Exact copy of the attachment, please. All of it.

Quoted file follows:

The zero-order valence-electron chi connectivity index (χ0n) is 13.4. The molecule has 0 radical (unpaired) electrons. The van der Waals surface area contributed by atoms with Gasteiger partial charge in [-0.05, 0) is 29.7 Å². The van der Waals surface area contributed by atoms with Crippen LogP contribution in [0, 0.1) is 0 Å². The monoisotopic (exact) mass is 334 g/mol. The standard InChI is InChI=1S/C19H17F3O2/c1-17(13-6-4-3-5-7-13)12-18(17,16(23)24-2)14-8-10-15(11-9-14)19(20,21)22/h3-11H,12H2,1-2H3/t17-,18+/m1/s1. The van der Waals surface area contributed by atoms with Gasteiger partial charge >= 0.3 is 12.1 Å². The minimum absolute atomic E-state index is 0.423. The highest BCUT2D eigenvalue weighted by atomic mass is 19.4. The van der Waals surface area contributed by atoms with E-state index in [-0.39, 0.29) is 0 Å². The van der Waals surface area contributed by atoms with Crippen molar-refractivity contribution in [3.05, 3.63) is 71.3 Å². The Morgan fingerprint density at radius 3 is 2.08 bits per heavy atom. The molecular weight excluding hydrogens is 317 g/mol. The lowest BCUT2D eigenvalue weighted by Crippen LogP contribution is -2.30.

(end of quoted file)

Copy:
The zero-order valence-electron chi connectivity index (χ0n) is 13.4. The molecule has 0 radical (unpaired) electrons. The van der Waals surface area contributed by atoms with Gasteiger partial charge in [-0.05, 0) is 29.7 Å². The van der Waals surface area contributed by atoms with Crippen LogP contribution in [0, 0.1) is 0 Å². The monoisotopic (exact) mass is 334 g/mol. The standard InChI is InChI=1S/C19H17F3O2/c1-17(13-6-4-3-5-7-13)12-18(17,16(23)24-2)14-8-10-15(11-9-14)19(20,21)22/h3-11H,12H2,1-2H3/t17-,18+/m1/s1. The van der Waals surface area contributed by atoms with Gasteiger partial charge >= 0.3 is 12.1 Å². The minimum absolute atomic E-state index is 0.423. The highest BCUT2D eigenvalue weighted by atomic mass is 19.4. The van der Waals surface area contributed by atoms with E-state index in [-0.39, 0.29) is 0 Å². The van der Waals surface area contributed by atoms with Crippen molar-refractivity contribution in [3.05, 3.63) is 71.3 Å². The Morgan fingerprint density at radius 3 is 2.08 bits per heavy atom. The molecular weight excluding hydrogens is 317 g/mol. The lowest BCUT2D eigenvalue weighted by Crippen LogP contribution is -2.30.